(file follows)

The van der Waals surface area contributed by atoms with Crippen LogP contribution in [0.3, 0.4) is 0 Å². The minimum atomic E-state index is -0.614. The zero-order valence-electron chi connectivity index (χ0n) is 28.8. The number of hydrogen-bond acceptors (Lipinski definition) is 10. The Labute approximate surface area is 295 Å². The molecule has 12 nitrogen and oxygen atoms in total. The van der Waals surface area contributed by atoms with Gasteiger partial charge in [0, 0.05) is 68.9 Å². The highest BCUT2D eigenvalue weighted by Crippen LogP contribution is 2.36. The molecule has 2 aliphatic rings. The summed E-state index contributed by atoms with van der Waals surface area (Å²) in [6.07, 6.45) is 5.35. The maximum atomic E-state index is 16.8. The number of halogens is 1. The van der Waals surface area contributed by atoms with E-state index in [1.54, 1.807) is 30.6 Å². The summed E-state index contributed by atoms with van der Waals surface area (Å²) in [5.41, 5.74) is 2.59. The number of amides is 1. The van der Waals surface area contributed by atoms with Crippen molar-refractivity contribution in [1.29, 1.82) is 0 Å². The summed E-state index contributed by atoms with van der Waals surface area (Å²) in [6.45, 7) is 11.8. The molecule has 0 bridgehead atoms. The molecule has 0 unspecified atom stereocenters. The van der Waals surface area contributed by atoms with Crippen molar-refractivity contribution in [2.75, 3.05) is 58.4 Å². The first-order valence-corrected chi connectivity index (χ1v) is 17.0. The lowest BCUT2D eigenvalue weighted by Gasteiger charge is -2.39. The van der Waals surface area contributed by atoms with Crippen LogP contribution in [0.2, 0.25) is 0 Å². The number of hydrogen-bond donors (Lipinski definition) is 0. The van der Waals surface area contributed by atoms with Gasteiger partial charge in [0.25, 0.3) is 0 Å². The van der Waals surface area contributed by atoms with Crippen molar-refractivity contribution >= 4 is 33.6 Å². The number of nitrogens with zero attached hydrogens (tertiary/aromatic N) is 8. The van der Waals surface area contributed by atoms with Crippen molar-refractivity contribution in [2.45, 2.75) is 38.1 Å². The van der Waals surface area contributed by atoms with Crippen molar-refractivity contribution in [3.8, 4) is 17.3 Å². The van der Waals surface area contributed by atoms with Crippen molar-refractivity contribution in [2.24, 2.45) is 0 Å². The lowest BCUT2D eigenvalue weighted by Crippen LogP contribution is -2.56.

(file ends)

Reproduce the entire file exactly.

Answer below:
The van der Waals surface area contributed by atoms with Crippen LogP contribution in [0.3, 0.4) is 0 Å². The minimum atomic E-state index is -0.614. The zero-order valence-electron chi connectivity index (χ0n) is 28.8. The number of hydrogen-bond acceptors (Lipinski definition) is 10. The Labute approximate surface area is 295 Å². The molecule has 12 nitrogen and oxygen atoms in total. The van der Waals surface area contributed by atoms with Gasteiger partial charge in [0, 0.05) is 68.9 Å². The highest BCUT2D eigenvalue weighted by Crippen LogP contribution is 2.36. The molecule has 2 aliphatic rings. The summed E-state index contributed by atoms with van der Waals surface area (Å²) in [6.07, 6.45) is 5.35. The maximum atomic E-state index is 16.8. The number of halogens is 1. The van der Waals surface area contributed by atoms with E-state index in [1.54, 1.807) is 30.6 Å². The summed E-state index contributed by atoms with van der Waals surface area (Å²) in [5.41, 5.74) is 2.59. The number of amides is 1. The van der Waals surface area contributed by atoms with Crippen molar-refractivity contribution in [1.29, 1.82) is 0 Å². The summed E-state index contributed by atoms with van der Waals surface area (Å²) in [6.45, 7) is 11.8. The molecule has 0 bridgehead atoms. The molecule has 0 unspecified atom stereocenters. The van der Waals surface area contributed by atoms with Crippen molar-refractivity contribution in [2.75, 3.05) is 58.4 Å². The first-order valence-corrected chi connectivity index (χ1v) is 17.0. The lowest BCUT2D eigenvalue weighted by Gasteiger charge is -2.39. The van der Waals surface area contributed by atoms with Crippen LogP contribution in [0.2, 0.25) is 0 Å². The number of hydrogen-bond donors (Lipinski definition) is 0. The van der Waals surface area contributed by atoms with Gasteiger partial charge in [0.25, 0.3) is 0 Å². The van der Waals surface area contributed by atoms with Crippen molar-refractivity contribution >= 4 is 33.6 Å². The number of nitrogens with zero attached hydrogens (tertiary/aromatic N) is 8. The van der Waals surface area contributed by atoms with Crippen molar-refractivity contribution in [2.45, 2.75) is 38.1 Å². The van der Waals surface area contributed by atoms with Crippen molar-refractivity contribution in [3.8, 4) is 17.3 Å². The van der Waals surface area contributed by atoms with Crippen molar-refractivity contribution in [2.24, 2.45) is 0 Å². The lowest BCUT2D eigenvalue weighted by Crippen LogP contribution is -2.56.